In the late 1990s, an all-male group of my workmates from a Canberra ad agency ventured to the Central Café in Queanbeyan for lunch. The pièce de resistance at the Central Café was the mixed grill. It featured eight styles of meat – pork chops, lamb chops, sausage, ham, bacon, chicken, steak and lamb’s fry. The menu boasted “Famous around Australia for its size, weight & quality, our Mixed Grill is NOT FOR THE FEINT [sic] HEARTED! Have you got what it takes?”
It was a challenge few red-blooded Aussie boys could resist. They proposed a competition – the first one to finish the Mixed Grill was to be declared the winner. In deference to effete Canberra food preferences, however, they decided that it wasn’t compulsory to eat the lamb’s fry. Of these five strapping lads, only one actually managed to polish off the entire dish (minus the liver, of course). Yes, the Central Café was a place where no one ever asked for seconds.
The mixed grill, still traditional fare in many a country café, has a history that dates back to the very early days of the 20th century or, possibly, the end of the 19th century. It had its origins in Britain, where “grill rooms” had flourished since the 1860s. Chances are mixed grills, in all but name, were being served in many of these establishments from their earliest days. However, the first references to the term I can find are in 1902. In that year the Washington Post described the mixed grill at London’s posh Carlton Hotel as “a marvellous concoction of lamb cutlet, kidney, bacon, sausage, mushroom, and grilled tomato, served with a potato in its jacket”.
Three years later, the London Daily Telegraph gave instructions for preparing the dish at home.
This dish has of late become very popular, especially so as a luncheon or supper dish. It also makes a capital, though a somewhat solid, breakfast dish. For a correct mixed grill, mutton cutlets or lamb chops, sausages, and tomatoes or mushrooms, and rashers of bacon are needed. It is not, however, essential that all of these should be got to make a mixed grill. The cutlets or chops should be pared, flattened, and then trimmed and grilled. The sausages require to be scalded, cut in halves lengthwise, and then grilled. The mushrooms or tomatoes can, if liked, be cooked in a frying or sauté pan with a little butter over a quick fire, but are nicest if cooked on the grill. The former should be peeled, stalked, well washed and drained before being cooked, whilst the tomatoes require to be cut in half crosswise, the pips removed and then cooked. The rashers of bacon must be cut thinly, and can either be fried or grilled. The daintiness with which the things which constitute a mixed grill are dished up adds greatly to the success of the dish, which must be served hot.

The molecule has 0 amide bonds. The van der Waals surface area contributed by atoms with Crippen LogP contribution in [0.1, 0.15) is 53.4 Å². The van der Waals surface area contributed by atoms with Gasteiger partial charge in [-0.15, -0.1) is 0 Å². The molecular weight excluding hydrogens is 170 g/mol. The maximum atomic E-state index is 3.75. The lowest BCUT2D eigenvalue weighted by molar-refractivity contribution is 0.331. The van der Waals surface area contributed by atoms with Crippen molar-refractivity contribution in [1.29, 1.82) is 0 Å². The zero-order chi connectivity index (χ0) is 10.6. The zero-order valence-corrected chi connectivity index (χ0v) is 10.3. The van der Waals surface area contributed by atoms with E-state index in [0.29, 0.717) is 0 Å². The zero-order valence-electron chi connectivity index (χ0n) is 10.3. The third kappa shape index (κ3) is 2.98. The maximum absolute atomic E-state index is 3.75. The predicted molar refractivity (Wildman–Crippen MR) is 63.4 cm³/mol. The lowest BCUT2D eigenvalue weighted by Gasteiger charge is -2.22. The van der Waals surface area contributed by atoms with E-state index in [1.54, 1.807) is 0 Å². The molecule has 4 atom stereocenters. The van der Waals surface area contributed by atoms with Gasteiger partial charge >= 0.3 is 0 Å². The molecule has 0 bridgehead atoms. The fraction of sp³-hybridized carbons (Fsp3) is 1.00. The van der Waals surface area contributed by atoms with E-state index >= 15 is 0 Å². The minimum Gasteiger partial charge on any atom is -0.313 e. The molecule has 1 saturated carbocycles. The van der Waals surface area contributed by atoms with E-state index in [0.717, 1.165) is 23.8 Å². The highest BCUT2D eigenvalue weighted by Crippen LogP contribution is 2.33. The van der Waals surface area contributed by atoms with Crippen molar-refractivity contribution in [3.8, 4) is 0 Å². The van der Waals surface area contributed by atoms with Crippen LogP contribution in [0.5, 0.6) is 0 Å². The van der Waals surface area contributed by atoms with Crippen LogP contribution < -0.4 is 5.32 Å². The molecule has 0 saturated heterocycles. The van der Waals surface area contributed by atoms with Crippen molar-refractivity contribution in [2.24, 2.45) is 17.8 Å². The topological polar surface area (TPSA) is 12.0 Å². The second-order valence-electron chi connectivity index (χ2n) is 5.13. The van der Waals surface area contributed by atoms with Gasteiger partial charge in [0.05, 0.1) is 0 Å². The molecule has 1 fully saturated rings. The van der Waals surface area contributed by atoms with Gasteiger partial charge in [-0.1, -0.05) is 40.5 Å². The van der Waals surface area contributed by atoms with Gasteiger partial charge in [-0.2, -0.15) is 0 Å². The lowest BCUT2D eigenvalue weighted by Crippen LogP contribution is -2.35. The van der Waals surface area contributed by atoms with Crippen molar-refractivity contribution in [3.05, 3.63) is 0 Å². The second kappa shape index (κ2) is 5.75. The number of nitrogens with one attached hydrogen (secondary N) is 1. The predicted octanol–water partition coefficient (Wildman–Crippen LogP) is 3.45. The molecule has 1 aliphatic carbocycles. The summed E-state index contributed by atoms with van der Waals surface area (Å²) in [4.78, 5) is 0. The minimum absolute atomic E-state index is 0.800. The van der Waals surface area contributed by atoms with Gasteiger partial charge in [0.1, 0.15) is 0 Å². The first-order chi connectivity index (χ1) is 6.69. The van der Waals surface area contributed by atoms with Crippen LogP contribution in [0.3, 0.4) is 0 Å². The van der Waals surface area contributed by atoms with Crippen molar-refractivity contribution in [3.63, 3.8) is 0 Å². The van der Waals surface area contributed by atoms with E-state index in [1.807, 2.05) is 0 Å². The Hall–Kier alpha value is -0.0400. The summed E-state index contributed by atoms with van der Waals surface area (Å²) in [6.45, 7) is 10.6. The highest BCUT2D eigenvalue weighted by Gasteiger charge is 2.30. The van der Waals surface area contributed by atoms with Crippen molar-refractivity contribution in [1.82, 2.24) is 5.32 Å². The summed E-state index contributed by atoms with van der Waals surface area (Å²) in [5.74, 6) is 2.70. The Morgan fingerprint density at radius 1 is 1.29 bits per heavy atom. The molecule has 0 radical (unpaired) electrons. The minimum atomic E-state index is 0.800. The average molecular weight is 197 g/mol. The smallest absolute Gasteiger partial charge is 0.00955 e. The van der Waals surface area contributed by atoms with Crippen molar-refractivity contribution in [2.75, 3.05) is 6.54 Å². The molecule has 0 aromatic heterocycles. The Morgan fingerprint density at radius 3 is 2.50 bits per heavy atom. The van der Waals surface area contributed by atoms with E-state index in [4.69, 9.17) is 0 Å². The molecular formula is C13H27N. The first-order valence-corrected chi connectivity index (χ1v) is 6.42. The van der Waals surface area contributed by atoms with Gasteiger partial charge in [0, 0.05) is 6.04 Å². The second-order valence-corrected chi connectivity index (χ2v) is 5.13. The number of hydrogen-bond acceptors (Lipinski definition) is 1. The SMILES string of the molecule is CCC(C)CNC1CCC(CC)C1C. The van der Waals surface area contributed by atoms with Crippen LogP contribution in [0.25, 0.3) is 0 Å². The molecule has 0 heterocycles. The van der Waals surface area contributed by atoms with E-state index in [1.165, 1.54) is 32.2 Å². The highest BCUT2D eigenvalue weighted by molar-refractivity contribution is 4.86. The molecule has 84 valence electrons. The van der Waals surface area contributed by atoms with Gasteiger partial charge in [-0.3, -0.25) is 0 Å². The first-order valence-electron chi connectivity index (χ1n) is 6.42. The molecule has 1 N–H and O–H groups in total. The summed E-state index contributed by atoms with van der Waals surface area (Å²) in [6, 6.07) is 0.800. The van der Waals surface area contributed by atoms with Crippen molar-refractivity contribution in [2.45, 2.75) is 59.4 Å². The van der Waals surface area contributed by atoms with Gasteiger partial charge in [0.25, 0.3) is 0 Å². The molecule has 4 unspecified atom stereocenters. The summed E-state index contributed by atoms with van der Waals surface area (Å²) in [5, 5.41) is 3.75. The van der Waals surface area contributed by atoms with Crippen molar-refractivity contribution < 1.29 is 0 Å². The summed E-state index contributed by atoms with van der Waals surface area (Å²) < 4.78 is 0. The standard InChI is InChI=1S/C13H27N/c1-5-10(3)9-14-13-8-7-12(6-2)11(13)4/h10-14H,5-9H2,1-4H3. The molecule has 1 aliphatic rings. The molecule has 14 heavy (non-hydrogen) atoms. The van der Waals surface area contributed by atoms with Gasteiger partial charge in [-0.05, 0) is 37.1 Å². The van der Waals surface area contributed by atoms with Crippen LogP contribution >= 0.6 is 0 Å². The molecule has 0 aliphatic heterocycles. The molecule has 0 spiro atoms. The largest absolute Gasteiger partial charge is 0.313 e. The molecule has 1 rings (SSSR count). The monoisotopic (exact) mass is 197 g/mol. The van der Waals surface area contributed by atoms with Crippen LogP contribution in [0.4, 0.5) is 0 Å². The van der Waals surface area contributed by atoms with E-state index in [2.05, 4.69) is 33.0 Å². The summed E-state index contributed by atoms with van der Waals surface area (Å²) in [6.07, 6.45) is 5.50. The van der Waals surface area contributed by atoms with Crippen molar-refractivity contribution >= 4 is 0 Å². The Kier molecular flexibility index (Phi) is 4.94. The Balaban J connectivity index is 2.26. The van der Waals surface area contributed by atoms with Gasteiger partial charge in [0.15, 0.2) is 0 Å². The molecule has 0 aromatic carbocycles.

Even in those pre-television, pre-international air travel days, trends in eating soon migrated to other countries. The mixed grill was on the menu of the Café de Paris in Monte Carlo by 1905. The earliest mention of the dish in Australia was in 1909 when it was a major attraction at the Cafe Nationale in Hobart. In America, a mixed grill was being served at New York’s Waldorf Hotel by 1911.
The mixed grill was a standard dish at the Greek cafés that proliferated across Australia from the early 1900s through to the 1960s (the Central Café being a late starter, founded by John Danassis in 1979). These establishments never served Greek food but catered to Australian tastes with pies, grills and sandwiches.
You’d think that, as our tastes moved on, the gargantuan spread of steak, chops and bacon would become a thing of the past. Not so. Now it seems to be a specialty of country pubs and highway roadhouses. There’s even a Facebook page devoted to it, to which I am indebted for the photograph above. This depicts a mixed grill from the Hi Way Inn, Daly Waters, Northern Territory and the author has this to say about it:
Double snag and eggs, massive rump cooked perfect, crumbed lamb cutlet, rissoles. What more could a man want? Bonus points for distinct lack of vegetable matter.
It may have been invented in the old country, but the mixed grill clearly still has a strong following here in Oz.